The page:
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Properties of Claudin-2
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Claudin-2 is a member of the claudin family of epithelial tight junction proteins expressed mostly in the kidneys and gastrointestinal tract. Its role as a cation-selective and water permeable paracellular channel is well studied. In addition, newly emerging strong evidence also shows that it can modulate proliferation, migration, and cell fate determination. These effects appear to be due to its interactions with cytosolic adapters, that connect it to key signaling pathways. A multitude of new data document dysregulated claudin-2 expression in many pathologies including cancer, inflammation, and fibrosis. Thus, changes in claudin-2 expression may contribute to the generation, maintenance, and/or progression of diseases through both permeability-dependent and -independent mechanisms. Based on this, efforts are underway to develop therapies targeting claudin-2 with the hope of benefiting patients with a variety of disease. 

tight junctions epithelial cells kidney tubules intestinal epithelium paracellular permeability cell proliferation cell migration signalling pathways inflammation cancer
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Table of Contents

    1. Overview of claudins

    Claudin-2 is a member of the claudin family of tight junction (TJ) membrane proteins, which consists of 26 (human) or 27 (rodents) small (20-25 kDa) tetraspan proteins expressed in a tissue-specific manner in epithelial and endothelial cells [1]. They are responsible for sealing the paracellular space and generating a permeability pathway for ions and water [2][3]. Each member of the family has unique properties. The TJs contain a mosaic of claudins, and the permeability of the paracellular pathway in each epithelial layer is determined by the type of claudins expressed.  The function of claudins appear to go beyond controlling permeability. Many members of the family are increasingly found to have key effects on vital cell functions, such as proliferation, migration and differentiation [4]. These effects are likely mediated by interactions of claudins with TJ-localized cytosolic adapter proteins, that generate large signaling complexes and bind to the cytoskeleton [5]. Claudin-2 is one of the earliest described claudins. It forms paracellular cation and water permeable channels and affects cell proliferation and migration [1][6].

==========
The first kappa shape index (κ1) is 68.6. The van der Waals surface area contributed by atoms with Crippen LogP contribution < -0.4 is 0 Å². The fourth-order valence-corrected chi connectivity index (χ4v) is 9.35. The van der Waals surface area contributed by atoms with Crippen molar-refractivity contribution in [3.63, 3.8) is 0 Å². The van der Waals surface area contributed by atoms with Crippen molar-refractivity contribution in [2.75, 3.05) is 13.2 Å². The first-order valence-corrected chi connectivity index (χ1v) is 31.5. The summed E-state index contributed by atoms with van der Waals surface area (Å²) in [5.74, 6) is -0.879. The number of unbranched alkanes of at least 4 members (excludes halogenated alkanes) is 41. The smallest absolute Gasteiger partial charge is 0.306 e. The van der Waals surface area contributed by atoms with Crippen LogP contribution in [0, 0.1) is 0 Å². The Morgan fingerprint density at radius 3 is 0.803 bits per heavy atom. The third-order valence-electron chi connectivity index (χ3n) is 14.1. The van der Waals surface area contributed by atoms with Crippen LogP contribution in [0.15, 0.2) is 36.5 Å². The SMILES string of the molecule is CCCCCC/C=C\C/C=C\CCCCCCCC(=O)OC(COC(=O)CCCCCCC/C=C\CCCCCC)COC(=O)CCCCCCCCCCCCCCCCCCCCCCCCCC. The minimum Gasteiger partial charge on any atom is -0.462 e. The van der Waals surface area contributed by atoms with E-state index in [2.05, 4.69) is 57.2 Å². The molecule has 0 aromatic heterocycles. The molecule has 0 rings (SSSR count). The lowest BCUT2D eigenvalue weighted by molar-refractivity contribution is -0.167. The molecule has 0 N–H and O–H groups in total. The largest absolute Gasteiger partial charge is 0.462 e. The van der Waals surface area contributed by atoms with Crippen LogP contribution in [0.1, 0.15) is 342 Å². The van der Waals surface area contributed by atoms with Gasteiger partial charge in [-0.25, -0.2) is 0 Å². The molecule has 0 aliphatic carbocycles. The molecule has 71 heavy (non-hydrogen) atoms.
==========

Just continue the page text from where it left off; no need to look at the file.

2. Expression, structure and Interactions of claudin-2

    Claudin-2 is enriched in the kidney proximal tubules and in the gastrointestinal tract [7][8].  Although it is mostly an epithelial protein, there are reports that it is also present in endothelial cells and macrophages [9][10]. However, the role of claudin-2 outside of epithelium remains to be established. 

    Claudin-2 is a 230 amino acid tetraspan membrane protein [3]. Its calculated molecular mass is 24.5 kDa. Like other members of the family, it has two extracellular domains (ECL1 and ECL2), a small intracellular loop connecting the second and third transmembrane sections and short intracellular N- and C-terminal portions (Figure 1). ECL1 is responsible for paracellular charge selectivity and permeability [11], while the role of ECL2 remains undetermined.

    Ijms 20 05655 g001

    Figure 1. The structure of claudin-2 and its interactions with cytosolic multidomain adapters. Claudin-2 consists of two extracellular loops, ECL1 (grey) and ECL2 (black), 4 transmembrane domains (green box), a cytoplasmic loop (purple), a short N-terminal and a longer C-terminal cytosolic portion (green). Claudin-2 interacts with the ZO family of TJ plaque proteins (for clarity only ZO1 is depicted) through its PDZ-binding motif (TGYV) located at the end of the C-terminus (red box). ZO1 is a multidomain adapter, containing two PDZ and an SH3 domain that mediate interactions with a variety of proteins to create large multiprotein complexes. The guanylate kinase (GUK) domain likely mediates interactions with cytoskeletal components. “A” indicates the actin binding segment. The SH3 domain binds to the transcription factor ZONAB, which may play a role in the proliferative effects of claudin-2. Afadin is a recently identified claudin-2 partner. The mode of coupling (direct biding or indirect association through adapters) remains to be established. Other newly identified candidate binding partners for claudin-2 include Scrib, Arhgap21, PDLIM2/7, and Rims-2. The claudin-2 tail contains many potential phosphorylation sites. Among these, phosphorylation at Y223 affects the affinity of the PDZ binding domain, and phosphorylation at S208 appears to be a switch for membrane retention and lysosomal or nuclear localization.

    Claudin-2 can be found predominantly in the TJs, but is also present in cytoplasmic vesicles [6][12], and can translocate to the nucleus[13]. It  can homodimerize with claudin-2 expressed in opposing cells, which likely promotes cell-cell adhesion. Further, claudin-2 can bind to claudin-3 and probably occludin (heterotypic interactions). The intracellular interactions of claudin-2 are starting to emerge (Figure 1). These are likely pivotal for signal-modulating effects. The last four C-terminal amino acids (T-G-Y-V, N- to C-term) correspond to a PDZ domain-binding motif, that mediate association with TJ plaque scaffold proteins including the membrane-associated guanylate kinase (MAGUK) family adapters ZO-1-3. Recently, claudin-2 was also shown to bind to the junctional adapter afadin (AF-6/MLLT4), which may have central roles in mediating effects on proliferation [14]